Like most kids I always wanted to pick up souvenirs when we would go places or do things. The urge, however, started waning before long and by the time I was in college I had scaled down most of my belongings to fit inside my two-door car. Of all my travels abroad, I pretty much only have an espresso set from Italy which I carefully brought back across the Atlantic after my first trip. I’ve saved some artwork from my kids and for each, the little tiny outfit that I brought them home from the hospital in, but that’s mostly it. I always like to say that I am a collector, but of memories, not things.
When it comes to ‘stuff’ and ‘things,’ most of what we have are hand-me-downs or furniture my dad handmade for us. We just aren’t ones to pour a ton of money into our home. Our living room furniture is from the rec room in my parents’ basement — it’s very nice, but they wanted the space for my mom’s quilting machine. The kids’ dresser is my own from my childhood. The kitchen table, my sewing table, our entertainment cabinet, and our bedside tables my dad made for us. Half the kitchen chairs are from my Grandma’s house. My dresser & the table the kids use for a desk were my Grandma’s, too. It’s a little ironic that someone who saves so little has a house full of furniture that are like souvenirs from three generations of my family.
This weekend, my parents made the trip down to our house with the new-to-me washing machine. It’s a long story as to how I acquired my parents’ ‘old’ washer (it’s only 3 or 4years old), but true to form I was happy to accept a not-quite-perfect item in lieu of having to buy brand new. Suffice to say the bar has gotten pretty low here for washing machine expectations and I’m just relieved and elated to be able to do full-sized loads of laundry again that don’t shake the entire house when on the spin cycle. This washer is the best early Christmas gift I could have gotten! In any case, in the interest of clearing out their basement for my mom’s new quilting machine, they also brought along this.It’s a cedar chest. Now the last thing I need in my tiny house is another piece of furniture, but most know that a cedar chest is as good as gold for a knitter as cedar naturally repels moths that can destroy items knit from wool. To make it even better, this isn’t just any cedar chest — it was made by my Grandpa for my Grandma (my mom’s dad) at about the time of their wedding in 1940. I had mentioned at one Christmas with my family that I would eventually love to get or make a cedar chest. A few days later on my birthday, my sister told me she wanted me to have this piece which she had previously asked to keep. And now here it is, in its new home.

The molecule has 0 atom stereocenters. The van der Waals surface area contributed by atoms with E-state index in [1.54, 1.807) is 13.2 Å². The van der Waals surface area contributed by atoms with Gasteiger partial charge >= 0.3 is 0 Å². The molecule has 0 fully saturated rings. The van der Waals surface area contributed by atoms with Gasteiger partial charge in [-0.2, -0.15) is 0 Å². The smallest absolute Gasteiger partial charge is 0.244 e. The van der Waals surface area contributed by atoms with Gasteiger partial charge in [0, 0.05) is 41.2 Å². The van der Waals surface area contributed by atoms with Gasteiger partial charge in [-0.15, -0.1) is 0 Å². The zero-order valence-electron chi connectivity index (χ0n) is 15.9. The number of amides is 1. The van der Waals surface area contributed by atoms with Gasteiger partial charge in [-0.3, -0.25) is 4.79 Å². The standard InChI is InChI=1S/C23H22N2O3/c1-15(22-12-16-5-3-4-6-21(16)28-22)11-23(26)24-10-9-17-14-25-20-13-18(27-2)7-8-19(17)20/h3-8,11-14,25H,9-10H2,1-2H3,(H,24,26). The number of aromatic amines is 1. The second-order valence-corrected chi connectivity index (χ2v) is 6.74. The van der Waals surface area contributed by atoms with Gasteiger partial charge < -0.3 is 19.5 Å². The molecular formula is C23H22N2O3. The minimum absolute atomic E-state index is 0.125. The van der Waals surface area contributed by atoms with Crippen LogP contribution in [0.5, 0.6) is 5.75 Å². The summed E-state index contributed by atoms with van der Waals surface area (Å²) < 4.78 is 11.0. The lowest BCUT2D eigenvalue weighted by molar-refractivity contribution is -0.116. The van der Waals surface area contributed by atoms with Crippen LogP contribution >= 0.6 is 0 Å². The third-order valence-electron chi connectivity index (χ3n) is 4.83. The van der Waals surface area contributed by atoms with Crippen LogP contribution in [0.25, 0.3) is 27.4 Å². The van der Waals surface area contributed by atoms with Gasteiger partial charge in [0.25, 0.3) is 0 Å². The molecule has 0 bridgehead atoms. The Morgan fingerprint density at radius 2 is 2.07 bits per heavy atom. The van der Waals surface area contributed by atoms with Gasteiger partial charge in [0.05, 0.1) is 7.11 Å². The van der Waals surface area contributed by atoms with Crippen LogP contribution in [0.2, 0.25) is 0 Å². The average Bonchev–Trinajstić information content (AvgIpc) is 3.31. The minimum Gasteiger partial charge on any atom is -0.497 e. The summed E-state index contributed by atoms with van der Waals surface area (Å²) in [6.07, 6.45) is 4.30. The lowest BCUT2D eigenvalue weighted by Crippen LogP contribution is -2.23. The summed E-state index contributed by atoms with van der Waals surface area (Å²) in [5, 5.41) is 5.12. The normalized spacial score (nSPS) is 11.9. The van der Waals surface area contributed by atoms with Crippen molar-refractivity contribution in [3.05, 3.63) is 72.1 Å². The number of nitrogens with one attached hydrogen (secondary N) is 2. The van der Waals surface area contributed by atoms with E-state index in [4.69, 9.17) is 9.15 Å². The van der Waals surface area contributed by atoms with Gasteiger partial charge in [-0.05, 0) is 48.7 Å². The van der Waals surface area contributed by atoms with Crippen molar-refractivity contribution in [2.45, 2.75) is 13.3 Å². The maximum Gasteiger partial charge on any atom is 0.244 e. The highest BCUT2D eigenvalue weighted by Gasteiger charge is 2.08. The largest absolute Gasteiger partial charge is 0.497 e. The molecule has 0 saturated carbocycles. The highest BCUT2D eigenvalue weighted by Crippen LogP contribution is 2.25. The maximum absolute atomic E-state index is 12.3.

I really don’t know anything about its construction, but I do know that my Granddad was relatively handy, so I assume that it was largely handmade for the most basic materials. It has some really lovely details.
And to my surprise, it contained some heirlooms…
I think the piece that gets me a little choked up is this though…
I don’t remember her making this in particular, but I remember her embroidering when I was little and even learning a bit from her. Her stitches are so neat & tidy even though she must have been at least somewhat advanced in age when she made these.
As someone who doesn’t hold on to a lot of ‘things’ like this — my initial reaction is that I have no idea what to do with these things. They are sentimental, but at the same time I just don’t hang on to things that I’m not actually using. This morning my daughter and I sifted through these heirlooms though and she was kind of wowed by them. I tucked them back in the chest.
To them, I added some of my own sweaters, including the very first thing I ever knit…
For now I just put in the sweaters that didn’t currently have a proper home, the ones I’ve been wearing most often, but there is plenty of room probably for my entire collection of knitwear. Obviously I’m ecstatic to have a place to store my knits that is safe from the dreaded possibility of moths. Even more though, in this house full of mismatched everything, of hand-me-downs and seconds this beautiful chest fits right in. And it feels just right to be the third generation to use this simple cedar chest that my Grandpa crafted nearly 75years ago to store my handknits, my heirlooms, and — in a way — my memories, too.